The last time I checked, I owned the films that we’re in the process of colorizing.
I can do whatever I want with them, and if they’re going to be shown on television, they’re going to be in color.
~ Ted Turner
More than thirty years ago media mogul Ted Turner purchased the rights to a massive MGM classic film collection, paying $1.2 billion for 3,650 titles. Such an investment shouldn’t be sitting unseen in a vault, so Turner turned to television as a platform to show–and monetize–his films. But to do so, he reasoned, the old black and white creations needed to be more appealing to modern audiences–and advertisers. Marketing research at the time showed that advertising revenue for black-and-white films was far lower than color films.
So to Turner, the colorizing of his films was a business opportunity. He wasn’t too concerned about preserving the historical aesthetic originality of the archive. Turner was quoted in the LA Times as saying:
I’m really shocked at the fuss. I personally don’t think it makes that much difference in the end. I think editing these movies makes a hell of a lot more difference in how they look, especially when they’re chopped up by 20 or more minutes in order to fit into the time slots. Why aren’t people making a fuss about that? Besides, I like things in color. We see in color. Why didn’t they [filmmakers protesting Turner’s colorization efforts] make ‘The Sting’ in black- and-white if they’re so concerned about historical authenticity? I don’t see their point.
Turner was defiant against the critics; he’s quoted as saying, “I’m colorizing Casablanca just for controversy’s sake. Once people start watching the colored version, they won’t bother with the original.”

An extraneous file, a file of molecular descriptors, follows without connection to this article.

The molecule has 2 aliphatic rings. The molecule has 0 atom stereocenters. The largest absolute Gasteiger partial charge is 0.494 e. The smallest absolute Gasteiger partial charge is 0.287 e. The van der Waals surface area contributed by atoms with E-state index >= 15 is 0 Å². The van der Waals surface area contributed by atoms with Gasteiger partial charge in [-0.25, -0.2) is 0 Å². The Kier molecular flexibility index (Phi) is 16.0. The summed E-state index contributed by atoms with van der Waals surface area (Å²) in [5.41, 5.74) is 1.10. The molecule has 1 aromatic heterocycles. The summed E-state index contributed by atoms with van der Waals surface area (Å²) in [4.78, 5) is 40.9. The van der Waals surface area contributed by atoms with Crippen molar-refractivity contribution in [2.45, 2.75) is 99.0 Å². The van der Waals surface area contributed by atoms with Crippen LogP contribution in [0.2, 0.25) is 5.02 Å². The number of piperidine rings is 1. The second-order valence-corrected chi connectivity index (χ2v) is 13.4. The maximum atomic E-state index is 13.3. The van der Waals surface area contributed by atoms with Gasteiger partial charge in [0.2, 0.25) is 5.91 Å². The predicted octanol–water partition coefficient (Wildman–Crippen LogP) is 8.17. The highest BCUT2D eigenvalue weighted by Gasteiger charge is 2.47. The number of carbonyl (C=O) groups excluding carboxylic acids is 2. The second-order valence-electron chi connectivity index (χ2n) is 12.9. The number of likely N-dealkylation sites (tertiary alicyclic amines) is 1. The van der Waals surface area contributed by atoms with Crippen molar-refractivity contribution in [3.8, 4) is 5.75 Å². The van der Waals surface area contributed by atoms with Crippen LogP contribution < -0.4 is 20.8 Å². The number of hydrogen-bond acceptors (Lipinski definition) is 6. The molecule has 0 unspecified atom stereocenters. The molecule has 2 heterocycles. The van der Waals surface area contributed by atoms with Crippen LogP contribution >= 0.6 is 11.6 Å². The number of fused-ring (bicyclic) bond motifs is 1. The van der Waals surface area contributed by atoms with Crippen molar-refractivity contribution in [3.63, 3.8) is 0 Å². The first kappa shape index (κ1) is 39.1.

The ethical concerns surrounding the colorizing of old film and photographs is something public historians should weigh in on. After all, these media are representations of the past through the technological capture of sights and sounds. What did life look like back in the 1920s? We can turn to the movies to help us understand. When synchronized sound was added to film in the 1930s (actually the first known publicly shown sound films took place around 1900), another window into history opened up for us.
From a social science perspective, film making since “the talkies” began in the 1930s has served to give us the most dynamic, 3-dimensional record of the sights and sounds of humanity imaginable. What did life realistically look and sound like during World War 2? Let’s turn to the film archive.
Of course, life has been captured through media long before the 1930s, but the further we go back in time the more problematic these historical artifacts become in terms of visual and aural fidelity. The quality of recording technology has been steadily improving since the first photograph (Niépce’s estatein Le Gras, c. 1823), recorded sound (Au clair de la lune, 1860), and first known motion picture (Roundhay Garden Scene, 1888).
With some exceptions, it’s fair to say that up until the 1930s the collective media archive contains mostly scratchy, crackling, faded, fragile, fuzzy, or otherwise barely intelligible representations of life. Advances in visual media (photos and film) seems to have improved faster than sound media, but the two technologies have actually advanced together. In fact, the silent film era of the 1920s didn’t have to be silent. The technology of synchronized sound existed at the time, but it was not considered economically or aesthetically justified by film studio executives.
Before sychronized sound embedded musical scoring, dialogue, and sound effects into film, the visual had no corresponding audio unless it was accompanied by live sound production (i.e., a piano, orchestra, staged voice over parts, and ambient or environmental sound effects such as a gun shot or train whistle). Interestingly, the modern sound effects industry (today what we call Foley work) so crucial to film was born out of the 1920s radio drama era.
Today, nearly all film (and video) uses added sound effects; highly technical and artistic Foley work is omnipresent and critical in creating visual/aural 3-dimensionality in film and other media.
Turning back to history, current advances in media technology are spawning a second look at old films, photographs, and sound recordings. The colorization movement started by Ted Turner has opened a wide range of other adaptive media efforts focused on more than turning monochrome to color. Just a few decades ago colorizing media was a laborious and mostly manual process. Sometimes it was clunky and crude. Today, as older media is rendered into digital formats, computerization allows for more accurate and realistic results–for the most part.